I feel like I found a bridge between Russia and England while learning Swedish, really. I fell like I already know the language because it has something to do with the languages I already know i.e. Russian and English (x May be that's why my learning is so easy
Interesting article but it forgets to say that about half of the english words are of latin origin (even in this article). But it is true that the structure of the sentences is much more similar to the skandinavian languages than the german, dutch ones.
That's why I would translate this as 'he is walking behind me', unless it is meant as chasing or otherwise 'walking later then'. I guess they are all correct translations, but with a different meaning that has to become clear in the context?
I'm still confused by some conflicting discussion above. In English this sentence is ambiguous. Can efter in Swedish also mean both "later" (time) and "behind" (direction), or does it only refer to time?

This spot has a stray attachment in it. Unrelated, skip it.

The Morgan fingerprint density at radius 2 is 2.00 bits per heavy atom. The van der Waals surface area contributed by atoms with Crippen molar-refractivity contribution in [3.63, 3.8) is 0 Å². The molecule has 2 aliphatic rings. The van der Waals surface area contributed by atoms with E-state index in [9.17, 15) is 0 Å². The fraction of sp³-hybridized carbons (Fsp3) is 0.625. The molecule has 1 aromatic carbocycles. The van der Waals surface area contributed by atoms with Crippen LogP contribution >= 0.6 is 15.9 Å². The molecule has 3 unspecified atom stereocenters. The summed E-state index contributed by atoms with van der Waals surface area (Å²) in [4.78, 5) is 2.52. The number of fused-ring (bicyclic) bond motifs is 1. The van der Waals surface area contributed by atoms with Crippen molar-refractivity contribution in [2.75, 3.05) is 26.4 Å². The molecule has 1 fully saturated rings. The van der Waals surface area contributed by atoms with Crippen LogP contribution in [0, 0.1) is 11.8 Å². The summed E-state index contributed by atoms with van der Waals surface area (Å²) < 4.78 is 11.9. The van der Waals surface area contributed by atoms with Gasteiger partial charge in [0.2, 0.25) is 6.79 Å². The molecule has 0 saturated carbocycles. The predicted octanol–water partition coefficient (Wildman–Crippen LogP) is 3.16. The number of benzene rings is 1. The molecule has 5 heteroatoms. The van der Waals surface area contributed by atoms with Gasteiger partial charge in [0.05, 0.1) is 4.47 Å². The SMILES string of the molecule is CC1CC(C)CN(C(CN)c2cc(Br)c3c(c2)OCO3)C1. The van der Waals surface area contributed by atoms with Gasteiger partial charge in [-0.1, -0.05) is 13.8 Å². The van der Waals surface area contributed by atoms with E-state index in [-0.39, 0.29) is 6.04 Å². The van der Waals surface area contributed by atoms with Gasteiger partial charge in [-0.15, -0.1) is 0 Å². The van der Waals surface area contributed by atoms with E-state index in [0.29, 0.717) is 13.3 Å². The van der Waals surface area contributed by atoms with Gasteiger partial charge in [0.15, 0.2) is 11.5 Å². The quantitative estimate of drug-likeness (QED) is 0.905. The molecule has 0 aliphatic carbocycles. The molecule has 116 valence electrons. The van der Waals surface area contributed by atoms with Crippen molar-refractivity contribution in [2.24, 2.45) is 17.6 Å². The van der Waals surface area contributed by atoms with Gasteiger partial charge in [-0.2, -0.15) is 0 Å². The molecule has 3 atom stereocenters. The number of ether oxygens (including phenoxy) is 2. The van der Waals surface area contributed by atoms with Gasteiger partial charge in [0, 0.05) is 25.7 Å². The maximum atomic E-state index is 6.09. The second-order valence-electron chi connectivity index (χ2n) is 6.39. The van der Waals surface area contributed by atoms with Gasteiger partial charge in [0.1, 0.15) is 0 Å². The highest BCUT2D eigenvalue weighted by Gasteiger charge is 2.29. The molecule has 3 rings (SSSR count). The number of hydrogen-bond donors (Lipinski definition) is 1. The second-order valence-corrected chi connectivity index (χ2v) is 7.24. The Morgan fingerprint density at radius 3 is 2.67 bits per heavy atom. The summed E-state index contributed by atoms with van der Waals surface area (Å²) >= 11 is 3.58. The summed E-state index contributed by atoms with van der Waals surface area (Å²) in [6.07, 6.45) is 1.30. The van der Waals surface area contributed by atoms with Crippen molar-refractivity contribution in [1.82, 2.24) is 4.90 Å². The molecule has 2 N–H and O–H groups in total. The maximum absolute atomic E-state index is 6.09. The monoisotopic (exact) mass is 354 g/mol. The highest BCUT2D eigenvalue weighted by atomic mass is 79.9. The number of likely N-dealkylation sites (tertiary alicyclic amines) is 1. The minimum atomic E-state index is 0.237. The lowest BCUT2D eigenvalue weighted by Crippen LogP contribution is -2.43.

It could be after in time or space, but it's not the same as behind. He could be walking right after me in a [walking] race or could be walking the same path after his ancestor decades later. Who knows?
I really don't understand the context in which one would use this sentence. He is trying to catch up with me? He comes after me (as in a race?). Could a native Swedish speaker (or someone fluent) give me an example, please?
In German we have three types: 1. Er geht nach mir 2. Er geht hinter mir 3. Er geht mir nach. I would translate this 1. Han går efter mig. 2. Han går bakom mig 3. Han följer mig. Is this the right translation?